Inheritance Tax reform is long overdue, yet politically, there’s little appetite for reforming the Exchequer’s cash cow.
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Inheritance Tax reform
Inheritance Tax (IHT) is widely considered complex, ineffective, and unjust. And with high property prices and a nil rate band (£325,000) frozen since 2009 – and now extended to 2028 – increasingly more people are caught in the IHT net. Frankly, it’s unsurprising that a public survey by Hargreaves Lansdown revealed IHT as the most hated tax among respondents.
For many years, the Society of Trust and Estate Practitioners (STEP) has called for reform to the IHT system. Specifically, they suggest that a low tax rate with few exemptions and reliefs would result in greater simplicity and fairness for families.
All-Party Parliamentary Group
In January 2020, the All-Party Parliamentary Group (APPG) for Inheritance and Intergenerational Fairness produced its report. Recommending major reform to IHT, their proposals included:
- introducing a flat rate ‘gift tax’ payable both on lifetime and death transfers;
- abolishing the seven-year gifting regime with its associated taper relief;
- scrapping all tax reliefs other than the spousal and charity exemptions; and
- ending Capital Gains Tax (CGT) uplift on death.
The APPG’s recommended flat rate was a 10% tax on a person’s worldwide estate up to a value of £2 million. Above this threshold, the rate would be 20%.
Among the tax reliefs abolished if the government implemented these recommendations would be business and agricultural property reliefs. However, it’s argued that would be balanced by an annual allowance of £30,000 on lifetime gifts. But the existing nil rate band of £325,000 would remain available for transfers on death, ensuring that small estates currently exempt from IHT would remain unaffected.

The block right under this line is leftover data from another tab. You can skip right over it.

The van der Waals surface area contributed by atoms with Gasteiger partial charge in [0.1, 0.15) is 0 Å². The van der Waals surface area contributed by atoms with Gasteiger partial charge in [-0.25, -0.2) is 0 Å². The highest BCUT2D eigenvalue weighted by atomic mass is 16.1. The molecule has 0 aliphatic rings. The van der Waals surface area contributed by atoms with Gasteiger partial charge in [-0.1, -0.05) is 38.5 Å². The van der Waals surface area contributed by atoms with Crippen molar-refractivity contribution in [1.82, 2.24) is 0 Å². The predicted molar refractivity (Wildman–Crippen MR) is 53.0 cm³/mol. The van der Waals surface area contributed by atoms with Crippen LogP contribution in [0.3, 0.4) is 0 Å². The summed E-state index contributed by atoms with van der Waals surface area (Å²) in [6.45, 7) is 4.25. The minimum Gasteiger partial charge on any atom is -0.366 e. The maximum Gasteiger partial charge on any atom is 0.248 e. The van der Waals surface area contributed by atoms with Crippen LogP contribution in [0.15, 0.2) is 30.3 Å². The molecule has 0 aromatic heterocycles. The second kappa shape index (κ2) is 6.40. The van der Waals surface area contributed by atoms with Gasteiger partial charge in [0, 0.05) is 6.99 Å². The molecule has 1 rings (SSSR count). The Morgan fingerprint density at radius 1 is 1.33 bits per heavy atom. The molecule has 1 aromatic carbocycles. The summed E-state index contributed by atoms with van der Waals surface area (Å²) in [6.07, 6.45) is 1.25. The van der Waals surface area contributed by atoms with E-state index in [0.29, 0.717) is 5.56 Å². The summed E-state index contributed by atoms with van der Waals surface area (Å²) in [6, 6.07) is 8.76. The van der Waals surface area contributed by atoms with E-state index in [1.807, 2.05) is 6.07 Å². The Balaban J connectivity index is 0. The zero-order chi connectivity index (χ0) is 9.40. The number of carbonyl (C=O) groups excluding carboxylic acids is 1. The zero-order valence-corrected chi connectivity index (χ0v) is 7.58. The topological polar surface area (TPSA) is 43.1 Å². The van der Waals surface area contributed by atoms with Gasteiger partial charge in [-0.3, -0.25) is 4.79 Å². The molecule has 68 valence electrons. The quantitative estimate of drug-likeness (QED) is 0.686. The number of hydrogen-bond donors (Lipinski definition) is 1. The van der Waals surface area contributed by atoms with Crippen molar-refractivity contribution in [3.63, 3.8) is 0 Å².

Less tax avoidance
Evidence considered by the APPG suggests that rates above 20 per cent incentivise tax planning. So, by cutting rates, there would be less avoidance while maintaining the UK’s attractiveness for wealthy individuals.
A survey of 500 STEP members revealed that almost two-thirds agreed with the APPG’s recommendations.
In a paper published last year by the Conservative think tank, Onward, Tim Pitt, a former adviser to two Chancellors of the Exchequer, also proposed the abolition of IHT. In its place, he recommended a lifetime gift allowance as a fairer way to tax inheritances. But he agrees with the APPG regarding reforming the bewildering array of exemptions and reliefs.
Although the 2023 Spring Budget simplified the existing IHT system to a very limited degree, there is currently no government enthusiasm for significant change.
Perhaps that’s not surprising, with data from HMRC revealing that IHT receipts in January 2023 were 18% higher than in the same period in 2022. Current annual receipts are around £5.9 billion – £900 million higher than last year. Understandably, the Chancellor has no appetite to reform this cash cow in the current economic climate.
And should Labour win the next general election, their current plans for IHT involve raising more tax by increasing rates and tinkering with existing reliefs – ie no wholesale reform.
In short, IHT seems set to continue in much the same form for the foreseeable future.